PowerShell provides a wide range of commands to leverage PowerShell for various tasks. PowerShell scripting language is built on the .NET framework and designed for system administration, automation, and management tasks.
PowerShell commands cover a wide range of functionalities, including modules, automation tasks, manage session configuration, network drives, active directories, and so on…
In this article, we will explore a list of Windows PowerShell commands, cmdlet names, command alias, and description.
List of PowerShell Commands
|Retrieves information about PowerShell commands.
|Generates PowerShell commands in a graphical command window.
|Executes an action on each object in a collection.
|Filters objects from a collection based on their property values.
|Appends data to a file.
|Retrieves the content from a file.
|Removes the contents of an item without deleting the item itself.
|Changes the current working location.
|Retrieves the current working location.
|Lists files and directories in a file system drive.
|Generates a new item like a file or folder.
|Integrates one or more PowerShell snap-ins into the current session.
|Retrieves the aliases for the current session.
|Defines a new alias for a command in the current session.
|Compares two sets of objects. One set is the reference, and the other is the difference.
|Displays objects in groups based on the value of the specific property.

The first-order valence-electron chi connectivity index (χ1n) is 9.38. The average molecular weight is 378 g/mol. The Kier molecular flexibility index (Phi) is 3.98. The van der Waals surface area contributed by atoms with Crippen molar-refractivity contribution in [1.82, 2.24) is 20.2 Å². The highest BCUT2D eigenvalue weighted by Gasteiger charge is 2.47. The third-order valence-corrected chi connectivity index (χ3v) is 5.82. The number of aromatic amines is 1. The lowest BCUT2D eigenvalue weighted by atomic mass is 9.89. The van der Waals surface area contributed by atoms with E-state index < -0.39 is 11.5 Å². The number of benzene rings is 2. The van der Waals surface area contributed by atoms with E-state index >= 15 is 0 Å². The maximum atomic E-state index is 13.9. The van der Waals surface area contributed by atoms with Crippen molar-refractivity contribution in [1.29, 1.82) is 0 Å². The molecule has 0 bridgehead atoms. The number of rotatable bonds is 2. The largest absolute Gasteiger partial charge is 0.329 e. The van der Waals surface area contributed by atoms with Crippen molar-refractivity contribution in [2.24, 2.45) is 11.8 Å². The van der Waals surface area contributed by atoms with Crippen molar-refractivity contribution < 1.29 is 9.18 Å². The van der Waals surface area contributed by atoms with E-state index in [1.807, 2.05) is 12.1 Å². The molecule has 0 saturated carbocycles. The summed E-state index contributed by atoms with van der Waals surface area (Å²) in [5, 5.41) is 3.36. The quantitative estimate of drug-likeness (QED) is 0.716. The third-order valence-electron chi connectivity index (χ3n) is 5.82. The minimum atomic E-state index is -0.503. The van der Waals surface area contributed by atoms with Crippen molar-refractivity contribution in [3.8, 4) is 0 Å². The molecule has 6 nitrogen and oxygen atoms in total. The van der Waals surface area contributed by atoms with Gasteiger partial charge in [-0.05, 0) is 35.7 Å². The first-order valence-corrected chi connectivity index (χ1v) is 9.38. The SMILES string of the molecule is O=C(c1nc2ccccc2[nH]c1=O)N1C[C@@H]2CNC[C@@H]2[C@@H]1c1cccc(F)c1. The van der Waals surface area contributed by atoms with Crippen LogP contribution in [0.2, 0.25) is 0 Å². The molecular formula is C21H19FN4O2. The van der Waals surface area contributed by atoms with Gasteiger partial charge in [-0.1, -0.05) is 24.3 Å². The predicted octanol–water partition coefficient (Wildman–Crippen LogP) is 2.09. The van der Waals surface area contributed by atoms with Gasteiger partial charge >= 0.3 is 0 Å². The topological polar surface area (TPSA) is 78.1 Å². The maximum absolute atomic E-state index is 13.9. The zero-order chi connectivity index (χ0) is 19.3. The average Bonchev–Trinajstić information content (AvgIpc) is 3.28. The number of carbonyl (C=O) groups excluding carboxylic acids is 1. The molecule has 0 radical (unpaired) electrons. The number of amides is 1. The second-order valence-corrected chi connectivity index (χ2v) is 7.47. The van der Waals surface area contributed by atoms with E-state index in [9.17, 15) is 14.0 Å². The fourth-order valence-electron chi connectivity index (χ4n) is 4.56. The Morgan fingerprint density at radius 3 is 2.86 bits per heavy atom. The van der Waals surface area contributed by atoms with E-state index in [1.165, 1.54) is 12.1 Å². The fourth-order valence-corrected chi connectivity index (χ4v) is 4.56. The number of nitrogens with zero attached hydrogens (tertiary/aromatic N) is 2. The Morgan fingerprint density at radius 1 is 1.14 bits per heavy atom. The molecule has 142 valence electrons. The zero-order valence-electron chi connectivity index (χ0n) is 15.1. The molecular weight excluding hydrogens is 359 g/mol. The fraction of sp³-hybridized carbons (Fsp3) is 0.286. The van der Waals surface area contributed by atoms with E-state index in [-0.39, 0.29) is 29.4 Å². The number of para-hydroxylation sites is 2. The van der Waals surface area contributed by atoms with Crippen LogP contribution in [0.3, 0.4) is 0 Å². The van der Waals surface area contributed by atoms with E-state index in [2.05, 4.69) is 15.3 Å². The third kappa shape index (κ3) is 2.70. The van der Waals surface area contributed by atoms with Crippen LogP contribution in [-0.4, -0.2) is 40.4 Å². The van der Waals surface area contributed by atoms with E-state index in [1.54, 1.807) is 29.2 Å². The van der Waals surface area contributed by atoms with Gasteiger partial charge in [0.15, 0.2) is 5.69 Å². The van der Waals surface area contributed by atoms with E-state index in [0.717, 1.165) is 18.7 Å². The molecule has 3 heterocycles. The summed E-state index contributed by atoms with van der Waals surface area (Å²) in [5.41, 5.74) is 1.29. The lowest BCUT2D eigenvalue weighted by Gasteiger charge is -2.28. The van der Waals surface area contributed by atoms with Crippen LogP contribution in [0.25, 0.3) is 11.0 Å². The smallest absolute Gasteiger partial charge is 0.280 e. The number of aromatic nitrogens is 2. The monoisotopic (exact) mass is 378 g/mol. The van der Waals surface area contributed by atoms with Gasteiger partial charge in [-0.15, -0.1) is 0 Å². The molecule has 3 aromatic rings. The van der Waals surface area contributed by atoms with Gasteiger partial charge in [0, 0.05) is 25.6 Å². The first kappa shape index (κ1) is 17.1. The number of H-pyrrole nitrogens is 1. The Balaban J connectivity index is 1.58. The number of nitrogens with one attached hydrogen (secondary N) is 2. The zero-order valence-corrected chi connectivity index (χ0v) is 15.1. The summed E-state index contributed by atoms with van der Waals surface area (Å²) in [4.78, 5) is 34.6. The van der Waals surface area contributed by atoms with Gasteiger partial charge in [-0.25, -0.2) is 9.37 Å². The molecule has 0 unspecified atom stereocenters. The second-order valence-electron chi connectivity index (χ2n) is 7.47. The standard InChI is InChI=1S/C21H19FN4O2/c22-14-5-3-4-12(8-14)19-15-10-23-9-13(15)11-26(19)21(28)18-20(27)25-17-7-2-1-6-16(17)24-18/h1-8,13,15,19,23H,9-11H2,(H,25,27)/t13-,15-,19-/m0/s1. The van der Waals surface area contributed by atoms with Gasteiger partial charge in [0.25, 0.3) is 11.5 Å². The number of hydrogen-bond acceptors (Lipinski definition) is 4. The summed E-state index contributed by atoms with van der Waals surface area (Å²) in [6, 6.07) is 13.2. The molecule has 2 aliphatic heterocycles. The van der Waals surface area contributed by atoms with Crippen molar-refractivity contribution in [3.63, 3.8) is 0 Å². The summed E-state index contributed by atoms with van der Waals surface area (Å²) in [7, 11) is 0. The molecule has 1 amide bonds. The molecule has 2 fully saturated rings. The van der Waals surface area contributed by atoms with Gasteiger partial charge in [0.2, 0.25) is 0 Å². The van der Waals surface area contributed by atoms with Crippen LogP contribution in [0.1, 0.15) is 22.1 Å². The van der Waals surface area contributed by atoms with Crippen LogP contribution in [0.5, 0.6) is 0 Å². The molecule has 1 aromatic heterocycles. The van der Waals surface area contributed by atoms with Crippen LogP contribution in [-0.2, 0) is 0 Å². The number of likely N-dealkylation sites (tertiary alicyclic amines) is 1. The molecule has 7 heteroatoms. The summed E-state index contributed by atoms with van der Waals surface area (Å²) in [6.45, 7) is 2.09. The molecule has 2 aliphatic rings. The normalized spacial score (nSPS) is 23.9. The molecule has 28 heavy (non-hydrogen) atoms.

|copy, cp, cpi
|Copies the item to a different specified location.
|mi, move, mv
|Moves an item to another location.
|Executes commands on local or remote computers.
|Invokes commands or expressions locally.
|Executes commands from the session history.
|Generates table-like custom objects from the items in the CSV file.
|Converts objects into comma-separated (CSV) strings and stores them in a CSV file.
|Retrieves variables in the current console.
|Assigns a new value to a variable or creates a variable if it doesn’t exist.
|Gets the item at the specified locations.
|Gets the properties of the specified items.
|Gets the value of one or more properties of a specified item.
|Retrieves the list of services on local or remote computers and displays it.
|Modifies the properties of a service.
|Starts one or more stopped services.
|Stops one or more running services.
|Stops and starts one or more services.
|Suspends one or more running services.
|Invokes a function that is defined in the current session or script.
|Retrieves the security descriptor for a resource, such as a file or a registry key.
|Changes the security descriptor for a specified resource, such as a file or registry key.
|Registers a new scheduled job.
|Gets scheduled jobs on the local computer.
|Modifies the properties of a scheduled job.
|Deletes a scheduled job.
|Starts a scheduled job immediately.
|Stops a running scheduled job.
|Enables a scheduled job.
|Disables a scheduled job.
|Gets the options that control the running of a scheduled job.
|Modifies the options that control the running of a scheduled job.
|Gets the triggers that are defined for a scheduled job.
|Creates a new scheduled job trigger.
|Adds a new trigger to a scheduled job.
|Removes a trigger from a scheduled job.
|Modifies a scheduled job trigger.
|Gets the background jobs that were started in the current session.
|Gets the results of background jobs.
|Deletes a background job.
|Starts a background job.
|Stops a background job.
|Suppresses the command prompt until one or all jobs are complete.
I hope the above article on PowerShell basic commands is helpful to you. PowerShell provides a wide range of commands to carry out various tasks.
Understanding the concepts and basics of PowerShell commands help you to enhance script efficiency and robustness.
You can find more topics about PowerShell Active Directory commands and PowerShell basics on the ShellGeek home page.